All who know “Harry” are wild about him.

The first EPOS mower in the state of Tennessee and the eighth in the country was deployed in the Lakeway Area this week at Appalachian Outreach in Jefferson City as part of a test.

Appalachian Outreach Executive Director Jean-Ann Washam named the mower “Harry” because it went with Husqvarna.

The test is being facilitated in part by Leeper Hardware, an authorized retailer of Powershed, Solar Alliance’s solar powered charging station for robotic lawnmowers. Leeper Hardware is also the official installer for Husqvarna robotic mower systems in East Tennessee.

The test will provide valuable information regarding the performance of the Husqvarna Automower in an operating, ground mount solar system. According to a press release, the potential market for robotic mowers to be deployed at ground mount solar systems is growing given the need for weed and vegetation management.

Mowing is a common method of weed and vegetation control and is often labor intensive, needing to be completed several times a year. Robotic mowers can provide several benefits for customers including reducing noise pollution, eliminating emissions and reduce labor costs. Due to their design, robotic mowers also eliminate the risk of debris such as rocks accidentally being thrown from the mower and damaging solar panels.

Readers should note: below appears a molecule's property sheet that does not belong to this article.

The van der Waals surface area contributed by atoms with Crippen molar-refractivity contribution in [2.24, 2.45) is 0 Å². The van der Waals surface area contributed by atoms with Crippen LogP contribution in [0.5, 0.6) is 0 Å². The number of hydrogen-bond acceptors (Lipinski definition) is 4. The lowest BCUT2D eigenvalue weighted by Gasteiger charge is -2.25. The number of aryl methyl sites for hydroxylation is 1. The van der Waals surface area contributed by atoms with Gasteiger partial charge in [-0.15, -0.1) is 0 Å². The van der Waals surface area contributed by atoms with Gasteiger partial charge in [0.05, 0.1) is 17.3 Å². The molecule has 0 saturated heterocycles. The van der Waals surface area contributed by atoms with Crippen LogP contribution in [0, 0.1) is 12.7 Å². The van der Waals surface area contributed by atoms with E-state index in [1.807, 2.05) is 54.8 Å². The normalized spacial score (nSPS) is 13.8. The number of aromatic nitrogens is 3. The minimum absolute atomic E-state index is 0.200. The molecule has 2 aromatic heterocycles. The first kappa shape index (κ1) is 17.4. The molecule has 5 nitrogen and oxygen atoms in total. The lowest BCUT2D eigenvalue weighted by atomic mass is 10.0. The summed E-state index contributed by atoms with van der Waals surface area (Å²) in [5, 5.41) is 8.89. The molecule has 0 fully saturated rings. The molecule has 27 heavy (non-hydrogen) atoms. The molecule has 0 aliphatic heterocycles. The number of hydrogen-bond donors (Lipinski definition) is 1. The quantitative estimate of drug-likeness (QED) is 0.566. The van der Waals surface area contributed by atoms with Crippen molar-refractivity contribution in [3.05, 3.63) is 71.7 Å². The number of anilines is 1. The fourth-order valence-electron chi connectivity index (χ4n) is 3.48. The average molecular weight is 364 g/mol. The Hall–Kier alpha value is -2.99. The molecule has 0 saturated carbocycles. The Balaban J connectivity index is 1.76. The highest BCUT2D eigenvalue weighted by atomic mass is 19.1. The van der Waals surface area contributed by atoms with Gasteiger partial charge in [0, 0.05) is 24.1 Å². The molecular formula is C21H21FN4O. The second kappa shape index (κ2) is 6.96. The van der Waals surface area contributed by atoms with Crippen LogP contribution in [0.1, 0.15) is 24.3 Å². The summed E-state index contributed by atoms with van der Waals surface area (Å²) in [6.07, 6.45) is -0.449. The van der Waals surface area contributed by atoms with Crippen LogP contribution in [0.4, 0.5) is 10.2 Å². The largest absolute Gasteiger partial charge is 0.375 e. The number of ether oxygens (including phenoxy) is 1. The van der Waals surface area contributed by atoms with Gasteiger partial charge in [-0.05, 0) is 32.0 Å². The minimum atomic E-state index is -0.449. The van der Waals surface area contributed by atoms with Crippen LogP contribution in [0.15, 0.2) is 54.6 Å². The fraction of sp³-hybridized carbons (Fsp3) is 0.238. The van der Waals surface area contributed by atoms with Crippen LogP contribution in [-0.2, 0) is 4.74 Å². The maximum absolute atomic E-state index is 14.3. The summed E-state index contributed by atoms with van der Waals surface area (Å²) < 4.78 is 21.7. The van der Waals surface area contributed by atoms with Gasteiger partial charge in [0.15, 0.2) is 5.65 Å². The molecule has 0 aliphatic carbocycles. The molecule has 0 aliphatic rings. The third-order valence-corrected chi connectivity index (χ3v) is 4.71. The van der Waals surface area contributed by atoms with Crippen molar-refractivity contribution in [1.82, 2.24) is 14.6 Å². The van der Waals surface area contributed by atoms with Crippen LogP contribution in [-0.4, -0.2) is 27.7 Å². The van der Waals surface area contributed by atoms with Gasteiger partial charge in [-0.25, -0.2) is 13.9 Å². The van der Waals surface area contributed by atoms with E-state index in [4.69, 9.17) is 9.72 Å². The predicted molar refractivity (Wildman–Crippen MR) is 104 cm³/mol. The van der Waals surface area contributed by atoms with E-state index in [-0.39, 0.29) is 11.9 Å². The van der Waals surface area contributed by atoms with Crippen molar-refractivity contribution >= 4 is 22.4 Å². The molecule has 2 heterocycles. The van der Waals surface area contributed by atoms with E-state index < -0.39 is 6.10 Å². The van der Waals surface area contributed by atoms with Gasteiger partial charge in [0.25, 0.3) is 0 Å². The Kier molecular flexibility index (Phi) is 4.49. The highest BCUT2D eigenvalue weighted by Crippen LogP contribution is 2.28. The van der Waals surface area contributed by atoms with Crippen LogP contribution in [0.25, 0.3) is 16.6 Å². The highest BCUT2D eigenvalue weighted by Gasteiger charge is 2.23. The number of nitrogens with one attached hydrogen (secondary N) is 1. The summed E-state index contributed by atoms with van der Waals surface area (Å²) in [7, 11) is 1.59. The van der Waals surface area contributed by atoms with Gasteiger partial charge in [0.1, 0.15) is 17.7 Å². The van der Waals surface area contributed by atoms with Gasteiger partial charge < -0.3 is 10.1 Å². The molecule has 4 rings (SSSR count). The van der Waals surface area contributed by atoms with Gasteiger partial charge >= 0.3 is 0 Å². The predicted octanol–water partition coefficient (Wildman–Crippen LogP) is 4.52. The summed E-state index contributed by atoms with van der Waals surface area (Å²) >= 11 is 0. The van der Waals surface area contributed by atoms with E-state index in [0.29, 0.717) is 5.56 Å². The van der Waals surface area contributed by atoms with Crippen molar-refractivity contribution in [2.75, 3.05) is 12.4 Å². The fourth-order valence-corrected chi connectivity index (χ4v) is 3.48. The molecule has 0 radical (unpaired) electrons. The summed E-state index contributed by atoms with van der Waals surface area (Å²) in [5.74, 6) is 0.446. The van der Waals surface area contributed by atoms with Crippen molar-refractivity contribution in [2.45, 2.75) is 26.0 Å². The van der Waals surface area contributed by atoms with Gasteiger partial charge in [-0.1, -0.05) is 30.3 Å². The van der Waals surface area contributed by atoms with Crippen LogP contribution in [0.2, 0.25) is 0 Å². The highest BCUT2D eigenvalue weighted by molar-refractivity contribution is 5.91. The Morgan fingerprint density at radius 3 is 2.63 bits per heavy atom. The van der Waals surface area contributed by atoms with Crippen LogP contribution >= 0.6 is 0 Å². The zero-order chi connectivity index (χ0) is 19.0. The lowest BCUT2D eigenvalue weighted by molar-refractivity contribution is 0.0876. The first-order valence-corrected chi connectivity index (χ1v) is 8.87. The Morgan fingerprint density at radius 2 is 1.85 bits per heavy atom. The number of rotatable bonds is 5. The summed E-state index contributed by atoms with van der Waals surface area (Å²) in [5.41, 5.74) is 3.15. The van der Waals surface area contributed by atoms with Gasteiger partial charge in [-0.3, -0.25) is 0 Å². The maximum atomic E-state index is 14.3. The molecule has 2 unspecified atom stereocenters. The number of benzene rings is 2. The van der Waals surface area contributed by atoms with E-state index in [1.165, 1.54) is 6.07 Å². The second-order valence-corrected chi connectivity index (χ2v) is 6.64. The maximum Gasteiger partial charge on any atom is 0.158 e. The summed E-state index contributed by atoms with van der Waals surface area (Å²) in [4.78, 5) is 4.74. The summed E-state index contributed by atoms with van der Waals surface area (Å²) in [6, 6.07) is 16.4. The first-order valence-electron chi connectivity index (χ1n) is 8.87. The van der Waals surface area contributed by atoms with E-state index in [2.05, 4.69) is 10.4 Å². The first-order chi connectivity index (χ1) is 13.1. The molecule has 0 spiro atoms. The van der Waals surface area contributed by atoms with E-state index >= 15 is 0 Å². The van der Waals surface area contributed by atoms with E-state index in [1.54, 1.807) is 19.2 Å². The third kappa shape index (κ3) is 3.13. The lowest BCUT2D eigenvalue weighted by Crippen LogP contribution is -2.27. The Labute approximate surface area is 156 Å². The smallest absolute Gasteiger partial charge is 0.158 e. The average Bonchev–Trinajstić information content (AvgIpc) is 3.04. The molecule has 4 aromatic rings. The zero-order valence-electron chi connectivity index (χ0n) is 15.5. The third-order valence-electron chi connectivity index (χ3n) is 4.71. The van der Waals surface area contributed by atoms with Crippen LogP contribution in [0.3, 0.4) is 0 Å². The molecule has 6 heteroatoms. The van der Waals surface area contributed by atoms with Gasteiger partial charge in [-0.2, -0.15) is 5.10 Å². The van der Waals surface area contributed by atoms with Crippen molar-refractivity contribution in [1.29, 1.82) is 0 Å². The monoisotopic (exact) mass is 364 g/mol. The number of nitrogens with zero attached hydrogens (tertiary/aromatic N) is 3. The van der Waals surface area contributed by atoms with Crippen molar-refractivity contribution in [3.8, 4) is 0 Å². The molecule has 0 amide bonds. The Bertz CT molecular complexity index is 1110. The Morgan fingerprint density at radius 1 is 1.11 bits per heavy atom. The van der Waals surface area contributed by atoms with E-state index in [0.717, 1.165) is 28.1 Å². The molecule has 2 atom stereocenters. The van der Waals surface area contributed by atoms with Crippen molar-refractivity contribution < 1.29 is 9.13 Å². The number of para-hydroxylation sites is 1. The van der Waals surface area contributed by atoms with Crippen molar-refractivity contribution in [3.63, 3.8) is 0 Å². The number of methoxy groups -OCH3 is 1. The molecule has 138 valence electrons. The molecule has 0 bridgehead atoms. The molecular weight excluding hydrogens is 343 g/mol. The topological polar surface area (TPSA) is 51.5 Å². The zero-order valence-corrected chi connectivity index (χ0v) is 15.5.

Brian Williams, owner of Leeper Hardware in Jefferson City was influential in getting the testing trial in Jefferson County.

“(Harry) is the first one to be deployed with solar in the U.S.,” Williams said. “(Leeper Hardware is) excited to be partnering as the installing dealer with Solar Alliance Energy, Appalachian Outreach and Husqvarna in deploying this as an opportunity to research how the mower responds to solar.”

Powershed is a product that allows customers to cut the cord and place a robotic mower anywhere the sun shines. Solar Alliance continues the process of commercializing “Powershed,” a solar powered charging station for robotic lawnmowers that simplifies and improves the operation and use of robotic lawn mowers. Solar Alliance also continues to test Powershed with popular brands of mowers such as Husqvarna.

Solar Alliance developed the design in cooperation with a researcher from the University of Tennessee and a provisional patent application has been filed with the U.S. Patent office, which provides intellectual property protection pending a full patent application. The first Powershed unit has been installed at the University of Tennessee and also started operating this week.

According to Williams, there are two types of auto mowers.

“One is a system that uses a wire in the ground, similar to an invisible dog fence,” Williams said. “The second one is wireless.”

In the study with Solar Alliance, the Automower works amazingly well with the system at Appalachian Outreach.

“We are excited to see that,” he said.

A second unit has also been deployed at the University of Tennessee in Knoxville.

“These are the first of their kind. These are the first two in Tennessee to see this technology,” Williams said.

Installation is controlled via cell phone through an application from Husqvarna. According to Williams, the wireless system is controlled via satellite.